Now, Victor is one of six siblings. He’s the third oldest. He is known to cause mischief and to instigate drama. He is also very bright, athletic, and funny.  You see, I found in his academic records that Victor has the documented potential of performing in the advanced level on the state’s standardized assessment.  His scores have been on the decline since 3rd grade.  His strength is in the area of mathematics, particularly with problem solving.  He especially enjoys the challenge of solving 6th grade problems. Reading is not his best friend, but he trudges through it, only to pacify me. However, this can all change if Victor is having a difficult morning. There are times when Victor refuses to work and instead pouts in protest to the daily assignments. That’s quite a difference from the description above, isn’t it?  His inability to process frustration often times blocks his capability to complete his work.  There are times when he is confronted with something that pushes him straight to the point of giving up.  He doesn’t believe that there is more to his mindset. It’s fixed! So, rather than exerting more effort, he reverts to behavioral disruptions instead.

Today, the Thursday before break, Victor is in his all too familiar mischievous mood. He is all over the place, excited, off task, and in somebody’s ear about anything insignificant (albeit significant enough to get under anyone’s skin)!  He has become quite skilled at doing things under the radar. Normally, I can detect even his slightest thought of becoming disruptive, but today with so much going on, he is two steps ahead of me.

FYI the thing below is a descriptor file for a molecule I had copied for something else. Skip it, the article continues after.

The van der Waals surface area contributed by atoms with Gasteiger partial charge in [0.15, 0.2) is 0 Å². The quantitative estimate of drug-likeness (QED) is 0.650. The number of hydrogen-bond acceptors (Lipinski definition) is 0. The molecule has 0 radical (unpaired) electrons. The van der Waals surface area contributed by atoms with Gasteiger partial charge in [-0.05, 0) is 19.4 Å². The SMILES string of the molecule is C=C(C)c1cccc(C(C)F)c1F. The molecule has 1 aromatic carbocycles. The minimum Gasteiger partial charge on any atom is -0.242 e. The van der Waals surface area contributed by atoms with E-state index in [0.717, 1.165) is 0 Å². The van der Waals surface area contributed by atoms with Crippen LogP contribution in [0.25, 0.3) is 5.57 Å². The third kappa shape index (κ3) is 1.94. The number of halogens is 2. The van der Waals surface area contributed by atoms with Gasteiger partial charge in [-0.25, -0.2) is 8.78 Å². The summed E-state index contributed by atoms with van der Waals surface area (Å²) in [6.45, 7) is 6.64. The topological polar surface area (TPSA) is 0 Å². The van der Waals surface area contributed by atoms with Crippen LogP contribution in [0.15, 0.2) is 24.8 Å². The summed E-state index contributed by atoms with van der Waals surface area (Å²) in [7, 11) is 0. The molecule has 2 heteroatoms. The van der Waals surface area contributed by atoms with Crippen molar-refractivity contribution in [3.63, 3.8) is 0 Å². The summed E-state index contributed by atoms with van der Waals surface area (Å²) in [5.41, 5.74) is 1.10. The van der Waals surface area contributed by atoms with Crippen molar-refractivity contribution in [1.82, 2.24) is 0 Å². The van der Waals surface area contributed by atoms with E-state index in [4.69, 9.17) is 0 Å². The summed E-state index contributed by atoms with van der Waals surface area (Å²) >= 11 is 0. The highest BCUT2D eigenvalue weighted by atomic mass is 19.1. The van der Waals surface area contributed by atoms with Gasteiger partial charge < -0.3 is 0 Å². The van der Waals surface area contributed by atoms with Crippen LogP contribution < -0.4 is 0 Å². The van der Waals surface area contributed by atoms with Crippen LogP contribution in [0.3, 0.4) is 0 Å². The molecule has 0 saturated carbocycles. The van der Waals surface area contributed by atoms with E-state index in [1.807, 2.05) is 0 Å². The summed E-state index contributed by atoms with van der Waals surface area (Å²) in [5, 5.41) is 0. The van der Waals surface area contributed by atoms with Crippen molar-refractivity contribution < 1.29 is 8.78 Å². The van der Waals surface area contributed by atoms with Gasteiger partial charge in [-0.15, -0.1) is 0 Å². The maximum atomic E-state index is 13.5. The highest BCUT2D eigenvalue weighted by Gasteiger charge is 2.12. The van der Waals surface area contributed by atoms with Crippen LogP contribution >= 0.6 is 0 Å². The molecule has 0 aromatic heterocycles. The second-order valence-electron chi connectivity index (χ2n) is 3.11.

As we waited for the other grade levels to arrive for the performance, I noticed one of my girls crying uncontrollably. I had been sitting in view of them and hadn’t noticed anything out of the ordinary, so I was aghast at the sight. I knelt down and asked what was wrong. She proceeded to tell me through each crying breath that Victor had been calling her names and how extremely tired she was of him messing with her. Victor is avoiding eye contact with me at all cost as I speak with her, so I know…something is up.  He’s even talking to himself under his breath and I know he’s trying to convince himself that he doesn’t care that she is telling me what he has done. My stare has now become a glare and Victor’s eyes finally meet mine.  I motion for him to take a seat on the bleachers and allow the young lady to go to the restroom to get herself together.

I am SO upset with Victor and I begin to scold him. “Scholars are respectful to each other and to other people!” I scolded. Then, I stopped. I had to approach this differently. He’s been yelled at and scolded enough.  Probably more than imaginable but that is an uncertainty and is irrelevant at this particular moment. What is important right at this moment is the manner in which I choose to address Victor about what has happened between him and his peer. I waited a few moments before speaking with him. We both needed a moment.

need new approach to IT,

Moments have passed and I think I’m ready, so I call Victor over to me and away from his peers. I ask him what that incident was about and he admits he called her names, but only AFTER she called him names first. Now, this next statement will seem a bit cliché, but I have to say it…she’s the student that never says a word and is never in trouble, so needless to say, it was difficult for me to believe this accusation. I shared my reservation with Victor and he understood my dilemma.  I thanked him for his honesty and understanding at that moment. It was at this point that I shifted the conversation from his admitted negative behavior to his positive and greater potential.